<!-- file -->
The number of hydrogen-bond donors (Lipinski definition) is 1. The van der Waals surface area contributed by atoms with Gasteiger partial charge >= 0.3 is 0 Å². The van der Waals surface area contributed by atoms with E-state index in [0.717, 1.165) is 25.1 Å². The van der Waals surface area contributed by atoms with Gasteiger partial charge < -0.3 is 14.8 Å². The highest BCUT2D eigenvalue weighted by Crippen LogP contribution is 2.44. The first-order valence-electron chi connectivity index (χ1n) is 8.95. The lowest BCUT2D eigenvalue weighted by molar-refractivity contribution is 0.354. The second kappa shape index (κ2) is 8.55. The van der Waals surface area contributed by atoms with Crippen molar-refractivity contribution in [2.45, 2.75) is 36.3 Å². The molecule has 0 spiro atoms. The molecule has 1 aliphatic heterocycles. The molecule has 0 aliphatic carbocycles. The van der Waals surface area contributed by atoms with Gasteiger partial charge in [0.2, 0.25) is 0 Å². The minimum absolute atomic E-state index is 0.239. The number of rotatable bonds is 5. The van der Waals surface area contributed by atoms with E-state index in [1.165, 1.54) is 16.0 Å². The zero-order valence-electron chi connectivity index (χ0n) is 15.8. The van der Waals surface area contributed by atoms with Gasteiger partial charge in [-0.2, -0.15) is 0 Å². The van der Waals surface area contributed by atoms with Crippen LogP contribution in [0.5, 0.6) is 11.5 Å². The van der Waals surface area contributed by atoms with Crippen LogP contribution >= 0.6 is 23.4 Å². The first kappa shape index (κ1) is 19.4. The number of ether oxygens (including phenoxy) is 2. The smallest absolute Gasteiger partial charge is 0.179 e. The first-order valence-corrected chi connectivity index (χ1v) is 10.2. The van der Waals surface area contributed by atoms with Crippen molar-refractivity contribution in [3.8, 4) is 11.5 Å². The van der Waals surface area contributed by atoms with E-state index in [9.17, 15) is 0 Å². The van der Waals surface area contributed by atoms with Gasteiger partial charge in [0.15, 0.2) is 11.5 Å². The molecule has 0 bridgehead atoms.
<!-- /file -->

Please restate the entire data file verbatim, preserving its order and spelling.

The number of hydrogen-bond donors (Lipinski definition) is 1. The van der Waals surface area contributed by atoms with Gasteiger partial charge >= 0.3 is 0 Å². The van der Waals surface area contributed by atoms with E-state index in [0.717, 1.165) is 25.1 Å². The van der Waals surface area contributed by atoms with Gasteiger partial charge < -0.3 is 14.8 Å². The highest BCUT2D eigenvalue weighted by Crippen LogP contribution is 2.44. The first-order valence-electron chi connectivity index (χ1n) is 8.95. The lowest BCUT2D eigenvalue weighted by molar-refractivity contribution is 0.354. The second kappa shape index (κ2) is 8.55. The van der Waals surface area contributed by atoms with Crippen molar-refractivity contribution in [2.45, 2.75) is 36.3 Å². The molecule has 0 spiro atoms. The molecule has 1 aliphatic heterocycles. The molecule has 0 aliphatic carbocycles. The van der Waals surface area contributed by atoms with Gasteiger partial charge in [0.2, 0.25) is 0 Å². The minimum absolute atomic E-state index is 0.239. The number of rotatable bonds is 5. The van der Waals surface area contributed by atoms with E-state index in [1.165, 1.54) is 16.0 Å². The zero-order valence-electron chi connectivity index (χ0n) is 15.8. The van der Waals surface area contributed by atoms with Gasteiger partial charge in [-0.2, -0.15) is 0 Å². The van der Waals surface area contributed by atoms with Crippen LogP contribution in [0.5, 0.6) is 11.5 Å². The van der Waals surface area contributed by atoms with Crippen LogP contribution >= 0.6 is 23.4 Å². The first kappa shape index (κ1) is 19.4. The number of ether oxygens (including phenoxy) is 2. The smallest absolute Gasteiger partial charge is 0.179 e. The first-order valence-corrected chi connectivity index (χ1v) is 10.2. The van der Waals surface area contributed by atoms with Crippen molar-refractivity contribution in [3.8, 4) is 11.5 Å². The van der Waals surface area contributed by atoms with E-state index in [9.17, 15) is 0 Å². The van der Waals surface area contributed by atoms with Gasteiger partial charge in [0.15, 0.2) is 11.5 Å². The molecule has 0 bridgehead atoms.